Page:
The Middle-sex County district attorney announced yesterday that he lacks jurisdiction to prosecute Sen. Edward W. Brooke (R-Mass.) on possible perjury charges stemming from his admitted "misstatements" under oath during his divorce trial.

"We could have argued it here, but it would have been dismissed and we would have been laughed out of court," said John Kerry, an assistant district attorney speaking for District Attorney John J. Droney. "It's like hunting an animal - you want to shoot to kill, not wound."

Droney, whose office conducted a four-week investigation into possible criminal prosecution against Brooke, pitched the case back to Middlesex probate Judge Lawrence T. Perera. Droney suggested the case be referred either to state Attorney General Francis X. Bellotti or Suffolk County (Boston) District Attorney Garrett Byrne.

Byrne and Bellotti declined comment yesterday pending word from the judge. Perrera said he expects to refer the matter to Byrne.

"I had hoped it would have ended today," Brooke told United Press International when questioned in the Massachusetts secretary of state's office where he had gone to file his candidacy papers in his re-election battle. "But I'll have to respect the district attorney's decision.

["It was a question of jurisdiction, I understand. I'll just have to wait and see how it goes from here," he said.]

The complicated question of jurisdiction in this case focuses on a May 12, 1977, court deposition, a sworn statement in which, Brooke later admitted, he did not tell the truth.The false testimony was taken in the Boston law office of the attorney for his estranged wife, Remigia, during the couple's acrimonious divorce.

Although the case was pending here in Middlesex County, jurisdiction more appropriately comes under the Suffolk County district attorney because the deposition was taken in Boston, said Richard Kelley, Middlesex County assistant district attorney in charge of priority prosecutions for the grand jury.

He noted that it was not filed here in Middlesex Probate Court until the judge reopened the divorce case recently to determine whether the senator had misled his wife about his financial condition.

In a June 15 ruling, Perera decided against initiating the civil contempt proceedings, referring the matter instead to Droney. However, he gave Mrs. Brooke the option of a new divorce trial because of the senator's false testimony and conflicting financial statements. She has indicated she will accept.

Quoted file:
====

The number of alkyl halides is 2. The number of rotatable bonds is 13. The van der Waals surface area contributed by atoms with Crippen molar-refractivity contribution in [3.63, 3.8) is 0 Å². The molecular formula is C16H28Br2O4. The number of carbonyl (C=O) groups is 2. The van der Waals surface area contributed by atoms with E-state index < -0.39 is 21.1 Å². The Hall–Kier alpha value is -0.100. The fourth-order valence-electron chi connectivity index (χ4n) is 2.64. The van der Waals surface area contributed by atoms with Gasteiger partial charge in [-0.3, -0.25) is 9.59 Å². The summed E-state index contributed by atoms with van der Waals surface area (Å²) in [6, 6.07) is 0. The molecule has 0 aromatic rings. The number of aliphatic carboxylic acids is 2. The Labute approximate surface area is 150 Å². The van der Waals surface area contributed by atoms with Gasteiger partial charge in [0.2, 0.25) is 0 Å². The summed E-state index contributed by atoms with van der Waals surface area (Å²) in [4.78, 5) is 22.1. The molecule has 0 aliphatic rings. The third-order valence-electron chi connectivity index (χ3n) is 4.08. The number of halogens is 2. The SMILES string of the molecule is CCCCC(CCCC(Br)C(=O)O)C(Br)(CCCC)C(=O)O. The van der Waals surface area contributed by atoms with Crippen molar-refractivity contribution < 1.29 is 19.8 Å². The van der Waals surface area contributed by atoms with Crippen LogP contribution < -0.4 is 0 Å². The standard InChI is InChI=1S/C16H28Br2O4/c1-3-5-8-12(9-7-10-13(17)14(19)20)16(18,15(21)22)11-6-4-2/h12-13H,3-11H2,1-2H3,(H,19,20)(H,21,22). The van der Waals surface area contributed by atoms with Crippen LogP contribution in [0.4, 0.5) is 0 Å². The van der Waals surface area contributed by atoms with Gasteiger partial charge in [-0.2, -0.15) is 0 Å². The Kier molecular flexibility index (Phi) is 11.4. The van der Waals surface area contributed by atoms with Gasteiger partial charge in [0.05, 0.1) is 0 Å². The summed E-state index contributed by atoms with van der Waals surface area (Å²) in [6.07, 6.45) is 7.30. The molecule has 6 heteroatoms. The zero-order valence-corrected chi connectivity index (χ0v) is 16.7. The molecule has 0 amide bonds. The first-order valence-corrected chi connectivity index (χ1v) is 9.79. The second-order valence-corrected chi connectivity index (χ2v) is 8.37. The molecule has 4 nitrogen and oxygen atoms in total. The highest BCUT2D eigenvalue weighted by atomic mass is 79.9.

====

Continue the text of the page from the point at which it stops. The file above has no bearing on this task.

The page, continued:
The judge is set to hear motions Thursday by Mrs. Brooke for the new trial. Brooke has countered by appealing the decision granting his wife a new trial.

Both actions followed a breakdown two weeks ago in negotiations by attorneys for the Brookes on a new divorce settlement that would have headed off a new and potentially politically devastating trial.

While political opposition mounts to Brooke's bid for a third term because of reports related to the divorce, he has stepped up his campaign, telling voters his "unfortunate" problems are personal and that he is guilty of no improprieties in public life.

Those problems, including the investigation into possible perjurycharges, stem from what he termed a "misstatement" in the deposition about a $49,000 loan he testified came from a friend, Massachusetts liquor distributor A. Raymond Tye.

Brooke later conceded the Tye loan was only $2,000 and the remainder of the funds caem from his mother-in-law.

His wife claims that money was not a loan and that Brooke listed it to inflate his liabilities so that she would receive a smaller settlement in the divorce.

The $49,000 loan, meanwhile, was never disclosed on Brooke's Senate financial statement and the ethics committee is currently investigating the matter.